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The great difficulty lies in the affair of Representation; and if this could be adjusted, all others would be surmountable. It was admitted by both the gentlemen from N. Jersey, (Mr. Brearly and Mr. Patterson) that it would not be which was 16 times as large as Delaware an equal vote only. Their language was that it would not be to allow Virga. 16 times as many votes. The expedient proposed by them was that all the States should be thrown into one mass and a new partition be made into 13 equal parts. Would such a scheme be practicable? The dissimelarities existing in the rules of property, as well as in the manners, habits and prejudices of the different States, amounted to a prohibition of the attempt. It had been found impossible for the power of one of the most absolute princes in Europe (K. of France) directed by the wisdom of one of the most enlightened and patriotic Ministers (Mr. Neckar) that any age has produced, to equalize in some points only the different usages & regulations of the different provinces. But admitting a general amalgamation and repartition of the States, to be practicable, and the danger apprehended by the smaller States from a proportional representation to be real; would not a particular and voluntary coalition of these with their neighbours, be less inconvenient to the whole community, and equally effectual for their own safety. If N. Jersey or Delaware conceive that an advantage would accrue to them from an equalization of the States, in which case they would necessaryly form a junction with their neighbors, why might not this end be attained by leaving them at liberty by the Constitution to form such a junction whenever they pleased? and why should they wish to obtrude a like arrangement on all the States, when it was, to say the least, extremely difficult, would be obnoxious to many of the States, and when neither the inconveniency, nor the benefit of the expedient to themselves, would be lessened, by confining it to themselves. — The prospect of many new States to the Westward was another consideration of importance. If they should come into the Union at all, they would come when they contained but but few inhabitants. If they shd. be entitled to vote according to their proportions of inhabitants, all would be right & safe. Let them have an equal vote, and a more objectionable minority than ever might give law to the whole.

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He begged the smaller States which were most attached to Mr. Pattersons plan to consider the situation in which it would leave them. In the first place they would continue to bear the whole expense of maintaining their Delegates in Congress. It ought not to be said that if they were willing to bear this burden, no others had a right to complain. As far as it led the small States to forbear keeping up a representation, by which the public business was delayed, it was evidently a matter of common concern. An examination of the minutes of Congress would satisfy every one that the public business had been frequently delayed by this cause; and that the States most frequently unrepresented in Congs. were not the larger States. He reminded the convention of another consequence of leaving on a small State the burden of Maintaining a Representation in Congs. During a considerable period of the War, one of the Representatives of Delaware, in whom alone before the signing of the Confederation the entire vote of that State and after that event one half of its vote, frequently resided, was a Citizen & Resident of Pena. and held an office in his own State incompatible with an appointment from it to Congs. During another period, the same State was represented by three delegates two of whom were citizens of Penna. — and the third a Citizen of New Jersey. These expedients must have been intended to avoid the burden of supporting delegates from their own State. But whatever might have been ye. cause, was not in effect the vote of one State doubled, and the influence of another increased by it? 〈In the 2d. place〉 The coercion, on which the efficacy of the plan depends, can never be exerted but on themselves. The larger States will be impregnable, the smaller only can feel the vengeance of it. He illustrated the position by the history of the Amphyctionic Confederates: and the ban of the German Empire, It was the cobweb wch. could entangle the weak, but would be the sport of the strong.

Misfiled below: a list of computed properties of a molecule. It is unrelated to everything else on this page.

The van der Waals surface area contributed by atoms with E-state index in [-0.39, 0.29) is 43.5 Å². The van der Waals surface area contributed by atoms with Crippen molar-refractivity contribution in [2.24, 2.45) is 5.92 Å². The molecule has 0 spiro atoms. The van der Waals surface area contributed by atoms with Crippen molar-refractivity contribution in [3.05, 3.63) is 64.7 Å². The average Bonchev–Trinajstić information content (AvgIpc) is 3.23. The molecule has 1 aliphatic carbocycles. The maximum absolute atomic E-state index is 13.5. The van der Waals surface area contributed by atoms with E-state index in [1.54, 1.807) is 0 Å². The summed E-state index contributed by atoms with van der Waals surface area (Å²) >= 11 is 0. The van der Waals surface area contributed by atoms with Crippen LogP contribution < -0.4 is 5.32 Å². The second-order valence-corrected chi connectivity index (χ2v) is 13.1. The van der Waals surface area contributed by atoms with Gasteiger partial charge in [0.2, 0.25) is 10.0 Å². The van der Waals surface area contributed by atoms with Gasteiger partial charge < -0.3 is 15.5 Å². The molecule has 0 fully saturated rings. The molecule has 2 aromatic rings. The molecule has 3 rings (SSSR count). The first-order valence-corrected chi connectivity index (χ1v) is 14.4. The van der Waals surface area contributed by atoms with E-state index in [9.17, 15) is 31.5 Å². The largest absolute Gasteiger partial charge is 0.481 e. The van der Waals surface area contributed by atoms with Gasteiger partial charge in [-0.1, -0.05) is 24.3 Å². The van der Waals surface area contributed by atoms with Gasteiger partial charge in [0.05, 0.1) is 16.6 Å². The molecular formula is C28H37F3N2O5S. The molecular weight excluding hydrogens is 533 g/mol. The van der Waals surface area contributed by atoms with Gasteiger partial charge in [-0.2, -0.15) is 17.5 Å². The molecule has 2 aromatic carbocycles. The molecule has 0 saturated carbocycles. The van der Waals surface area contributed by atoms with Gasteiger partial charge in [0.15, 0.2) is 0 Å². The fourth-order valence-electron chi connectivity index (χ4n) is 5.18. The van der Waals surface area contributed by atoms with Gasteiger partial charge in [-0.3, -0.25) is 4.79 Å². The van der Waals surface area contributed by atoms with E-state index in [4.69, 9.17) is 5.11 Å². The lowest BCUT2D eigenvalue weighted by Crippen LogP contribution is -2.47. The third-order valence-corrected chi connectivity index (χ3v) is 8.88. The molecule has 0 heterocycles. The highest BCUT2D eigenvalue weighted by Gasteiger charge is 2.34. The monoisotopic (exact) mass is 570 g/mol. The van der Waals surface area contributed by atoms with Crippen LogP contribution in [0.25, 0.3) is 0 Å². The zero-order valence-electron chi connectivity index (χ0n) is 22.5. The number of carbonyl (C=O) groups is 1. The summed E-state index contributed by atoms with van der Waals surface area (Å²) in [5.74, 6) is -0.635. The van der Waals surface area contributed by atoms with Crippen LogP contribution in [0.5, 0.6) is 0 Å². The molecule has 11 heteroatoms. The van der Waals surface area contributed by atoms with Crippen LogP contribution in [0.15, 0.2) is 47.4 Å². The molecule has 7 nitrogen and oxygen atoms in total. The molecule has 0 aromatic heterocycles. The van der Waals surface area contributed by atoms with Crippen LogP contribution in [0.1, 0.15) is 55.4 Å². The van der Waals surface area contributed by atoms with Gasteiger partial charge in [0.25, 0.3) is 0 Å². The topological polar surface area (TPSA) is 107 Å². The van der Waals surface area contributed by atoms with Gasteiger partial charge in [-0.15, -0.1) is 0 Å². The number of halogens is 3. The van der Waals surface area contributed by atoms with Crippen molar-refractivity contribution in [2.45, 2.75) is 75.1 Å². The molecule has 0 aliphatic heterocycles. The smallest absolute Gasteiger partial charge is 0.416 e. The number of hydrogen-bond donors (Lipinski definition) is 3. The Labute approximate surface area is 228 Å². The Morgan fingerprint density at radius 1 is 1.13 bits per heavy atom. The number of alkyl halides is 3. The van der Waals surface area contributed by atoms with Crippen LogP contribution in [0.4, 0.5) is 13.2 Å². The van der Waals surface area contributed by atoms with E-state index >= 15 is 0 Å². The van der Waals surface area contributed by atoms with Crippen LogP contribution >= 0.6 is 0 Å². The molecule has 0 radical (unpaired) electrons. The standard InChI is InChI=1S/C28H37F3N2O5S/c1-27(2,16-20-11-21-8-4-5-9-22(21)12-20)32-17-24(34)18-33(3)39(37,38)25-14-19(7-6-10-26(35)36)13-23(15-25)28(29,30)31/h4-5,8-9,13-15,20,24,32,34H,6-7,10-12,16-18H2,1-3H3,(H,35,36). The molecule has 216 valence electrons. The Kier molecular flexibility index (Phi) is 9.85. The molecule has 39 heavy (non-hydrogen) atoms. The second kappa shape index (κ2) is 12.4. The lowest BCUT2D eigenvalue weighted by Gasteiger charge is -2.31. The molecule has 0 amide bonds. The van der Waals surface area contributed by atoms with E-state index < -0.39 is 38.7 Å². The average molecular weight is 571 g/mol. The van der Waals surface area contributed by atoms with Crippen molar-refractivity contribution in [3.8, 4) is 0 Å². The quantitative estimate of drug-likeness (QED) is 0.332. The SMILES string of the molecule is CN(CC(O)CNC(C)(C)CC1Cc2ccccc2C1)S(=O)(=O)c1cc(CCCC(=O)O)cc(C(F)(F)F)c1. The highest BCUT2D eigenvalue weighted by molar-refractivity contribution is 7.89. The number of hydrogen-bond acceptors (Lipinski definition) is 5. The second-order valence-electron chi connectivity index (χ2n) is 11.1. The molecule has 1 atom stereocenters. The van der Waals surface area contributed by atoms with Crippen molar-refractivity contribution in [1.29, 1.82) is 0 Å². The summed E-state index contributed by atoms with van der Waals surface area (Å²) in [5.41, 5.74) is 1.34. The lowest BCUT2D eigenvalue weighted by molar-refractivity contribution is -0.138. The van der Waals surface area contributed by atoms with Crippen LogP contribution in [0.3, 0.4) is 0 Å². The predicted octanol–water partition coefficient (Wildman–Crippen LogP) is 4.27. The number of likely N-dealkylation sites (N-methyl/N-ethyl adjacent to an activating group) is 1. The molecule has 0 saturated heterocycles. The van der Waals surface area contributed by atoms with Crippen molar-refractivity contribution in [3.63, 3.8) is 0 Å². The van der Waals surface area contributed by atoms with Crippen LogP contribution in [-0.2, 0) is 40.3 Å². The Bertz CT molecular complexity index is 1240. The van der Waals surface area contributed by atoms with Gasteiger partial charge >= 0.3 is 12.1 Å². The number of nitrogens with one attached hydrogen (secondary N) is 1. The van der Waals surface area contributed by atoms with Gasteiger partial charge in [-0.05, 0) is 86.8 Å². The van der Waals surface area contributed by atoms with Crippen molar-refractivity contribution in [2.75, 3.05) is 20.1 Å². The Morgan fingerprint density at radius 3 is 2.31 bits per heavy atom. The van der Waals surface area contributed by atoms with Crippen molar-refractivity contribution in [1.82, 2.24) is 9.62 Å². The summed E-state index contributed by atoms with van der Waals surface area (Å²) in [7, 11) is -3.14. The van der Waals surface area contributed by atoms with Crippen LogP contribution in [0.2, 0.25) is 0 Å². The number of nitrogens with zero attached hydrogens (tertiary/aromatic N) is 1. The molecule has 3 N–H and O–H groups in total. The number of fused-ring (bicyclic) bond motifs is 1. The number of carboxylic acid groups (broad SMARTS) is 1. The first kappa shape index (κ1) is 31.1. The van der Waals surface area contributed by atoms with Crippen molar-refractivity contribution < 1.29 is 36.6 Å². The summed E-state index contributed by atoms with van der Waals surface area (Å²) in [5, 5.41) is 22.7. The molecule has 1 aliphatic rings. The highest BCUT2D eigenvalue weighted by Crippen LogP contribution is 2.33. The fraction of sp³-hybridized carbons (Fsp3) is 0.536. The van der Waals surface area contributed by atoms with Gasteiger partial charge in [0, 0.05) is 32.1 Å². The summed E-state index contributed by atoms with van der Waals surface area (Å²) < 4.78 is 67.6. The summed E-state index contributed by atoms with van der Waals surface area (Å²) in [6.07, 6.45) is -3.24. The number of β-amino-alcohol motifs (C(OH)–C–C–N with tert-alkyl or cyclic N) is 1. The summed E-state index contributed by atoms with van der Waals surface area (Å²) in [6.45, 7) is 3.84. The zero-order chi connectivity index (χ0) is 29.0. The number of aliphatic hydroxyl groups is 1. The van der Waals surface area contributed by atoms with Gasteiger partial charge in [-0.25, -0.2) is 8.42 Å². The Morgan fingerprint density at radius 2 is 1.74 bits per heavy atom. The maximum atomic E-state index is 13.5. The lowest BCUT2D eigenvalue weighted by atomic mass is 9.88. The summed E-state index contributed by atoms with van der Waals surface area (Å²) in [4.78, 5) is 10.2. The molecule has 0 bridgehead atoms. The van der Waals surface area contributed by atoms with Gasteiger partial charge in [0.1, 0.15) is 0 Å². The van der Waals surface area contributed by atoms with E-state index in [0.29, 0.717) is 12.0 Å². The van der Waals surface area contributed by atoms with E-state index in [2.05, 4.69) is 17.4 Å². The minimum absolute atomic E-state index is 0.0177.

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It had been alledged (by Mr. Patterson) that the Confederation having been formed by unanimous consent, could be dissolved by unanimous Consent only Does this doctrine result from the nature of compacts? does it arise from any particular stipulation in the articles of Confederation? If we consider the federal union as analagous to the fundamental compact by which individuals compose one Society, and which must in its theoretic origin at least, have been the unanimous act of the component members, it cannot be said that no dissolution of the compact can be effected without unanimous consent. a breach of the fundamental principles of the compact by a part of the Society would certainly absolve the other part from their obligations to it. If the breach of article by of the parties, does not set the others at liberty, it is because, the contrary is in the compact itself, and particularly by that law of it, which gives an indefinite authority to the majority to bind the whole in all cases. This latter circumstance shews that we are not to consider the federal Union as analogous to the social compact of individuals: for if it were so, a Majority would have a right to bind the rest, and even to form a new Constitution for the whole, which the Gentn: from N. Jersey would be among the last to admit. If we consider the federal union as analogous not to the 〈social〉 compacts among individual men: but to the conventions among individual States. What is the doctrine resulting from these conventions? Clearly, according to the Expositors of the law of Nations, that a breach of any one article, by any one party, leaves all the other parties at liberty, to consider the whole convention as dissolved, unless they choose rather to compel the delinquent party to repair the breach. In some treaties indeed it is expressly stipulated that a violation of particular articles shall not have this consequence, and even that particular articles shall remain in force during war, which in general is understood to dissolve all susbsisting Treaties. But are there any exceptions of this sort to the Articles of confederation? So far from it that there is not even an express stipulation that force shall be used to compell an offending member of the Union to discharge its duty. He observed that the violations of the federal articles had been numerous & notorious. Among the most notorious was an Act of N. Jersey herself; by which she to comply with a constitutional requisition of Congs. — and yielded no farther to the expostulations of their deputies, than barely to rescind her vote of refusal without passing any positive act of compliance. He did not wish to draw any rigid inferences from these observations. He thought it proper however that the true nature of the existing confederacy should be investigated, and he was not anxious to strengthen the foundations on which it now stands